• Presentations from the Workshop on African Swine Fever on Wild Boar that was held from 6 to 7 March 2014 at Uppsala, Sweden. It was organized in response to the recent incursion of African swine fever (ASF) into the European Union, namely in Lithuania and Poland. The organizers were the Wildlife Disease Association (European and Nordic sections) together with the Swedish National Veterinary Institute (SVA). Despite the short notice, over 80 people from 17 European countries participated in the workshop. The expertise of the participants ranged from virology, pathology, and epidemiology to wildlife ecology, wildlife health, vaccinology, and mathematical modelling.
    The particiapants represented veterinary institutes, reference laboratories for ASF, animal health authorities, food safety authorities, wildlife health centres, and universities at the national level, as well as the European Commission (DG-SANCO and EFSA) and the OIE (ASF reference laboratory, Wildlife Health Working Group) at the international level. As well, hunters' associations, the food industry, the livestock industry, vaccine manufacturers, and private veterinary practitioners were represented. Available here.

    • The Wildlife Data Integration Network, a program at the University of Wisconsin - Madison, School of Veterinary Medicine is working on a cooperative agreement with the USFWS Avian Health and Disease Program in the Southeast Region. As part of their agreement, they are reaching out to the wildlife community to try to make people aware of the Wildlife Health Event Reporter (WHER), www.wher.org, a publicly available wildlife health surveillance and communication tool. Learn more about the WHER in this document.

    • The book Infectious Diseases of Wild Mammals and Birds in Europe, edited by Dolores Gavier-Widen, Anna Meredith and Paul Duff and published by Wiley, is now available. From the website of the publisher: "Infectious Diseases of Wild Mammals and Birds in Europe" is a key resource on the diagnosis and treatment of infectious diseases in European wildlife that covers the distinctive nature of diseases as they occur in Europe, including strains, insect vectors, reservoir species, and climate, as well as geographical distribution of the diseases and European regulations for reporting, diagnosis and control. Divided into sections on viral infections, bacterial infections, fungal and yeast infections, and prion infections, this definitive reference provides valuable information on disease classification and properties, causative agents, epidemiology, pathogenesis, and implications for human, domestic and wild animal health.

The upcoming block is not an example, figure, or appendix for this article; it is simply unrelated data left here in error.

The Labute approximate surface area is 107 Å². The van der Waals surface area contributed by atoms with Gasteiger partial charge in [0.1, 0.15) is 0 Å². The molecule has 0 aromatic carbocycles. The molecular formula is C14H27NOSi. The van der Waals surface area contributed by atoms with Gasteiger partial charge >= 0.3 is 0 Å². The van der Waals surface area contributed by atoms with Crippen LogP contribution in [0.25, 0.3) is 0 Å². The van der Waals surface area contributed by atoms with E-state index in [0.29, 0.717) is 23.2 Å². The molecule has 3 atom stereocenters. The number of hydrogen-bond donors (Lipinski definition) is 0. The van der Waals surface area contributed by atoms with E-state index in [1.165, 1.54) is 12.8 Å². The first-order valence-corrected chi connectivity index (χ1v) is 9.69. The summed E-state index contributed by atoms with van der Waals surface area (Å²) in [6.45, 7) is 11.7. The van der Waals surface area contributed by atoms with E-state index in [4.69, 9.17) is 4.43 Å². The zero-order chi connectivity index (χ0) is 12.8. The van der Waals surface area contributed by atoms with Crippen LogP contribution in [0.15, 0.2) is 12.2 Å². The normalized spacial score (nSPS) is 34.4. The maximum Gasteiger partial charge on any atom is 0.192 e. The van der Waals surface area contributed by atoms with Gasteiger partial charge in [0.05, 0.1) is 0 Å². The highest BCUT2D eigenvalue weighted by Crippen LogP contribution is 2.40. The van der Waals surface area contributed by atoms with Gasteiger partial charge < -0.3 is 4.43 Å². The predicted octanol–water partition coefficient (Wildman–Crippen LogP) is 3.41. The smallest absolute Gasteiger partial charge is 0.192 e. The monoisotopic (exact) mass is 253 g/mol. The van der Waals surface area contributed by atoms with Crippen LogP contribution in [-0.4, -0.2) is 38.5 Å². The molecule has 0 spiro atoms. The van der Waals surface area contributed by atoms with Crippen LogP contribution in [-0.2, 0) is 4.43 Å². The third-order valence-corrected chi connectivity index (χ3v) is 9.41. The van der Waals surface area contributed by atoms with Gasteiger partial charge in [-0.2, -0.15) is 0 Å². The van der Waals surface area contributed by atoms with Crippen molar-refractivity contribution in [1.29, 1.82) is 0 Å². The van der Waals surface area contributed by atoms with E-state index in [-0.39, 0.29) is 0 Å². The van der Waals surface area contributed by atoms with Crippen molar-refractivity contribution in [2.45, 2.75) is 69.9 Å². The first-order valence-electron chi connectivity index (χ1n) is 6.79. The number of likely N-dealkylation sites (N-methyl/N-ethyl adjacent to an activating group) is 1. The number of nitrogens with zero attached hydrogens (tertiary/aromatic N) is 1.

• Brings together extensive research from many different disciplines into one integrated and highly 
    useful definitive reference.
     • Zoonotic risks to human health, as well as risks to pets and livestock are highlighted
     • Each disease is covered separately with practical information on the animal species in which the disease has been recorded, clinical signs of the disease, diagnostic methods, and recommended treatments and vaccination.
     • Wildlife vaccination and disease surveillance techniques are described.
     • Examines factors important in the spread of disease such as changing climate, the movement of animals through trade, and relaxations in the control of wide animal populations.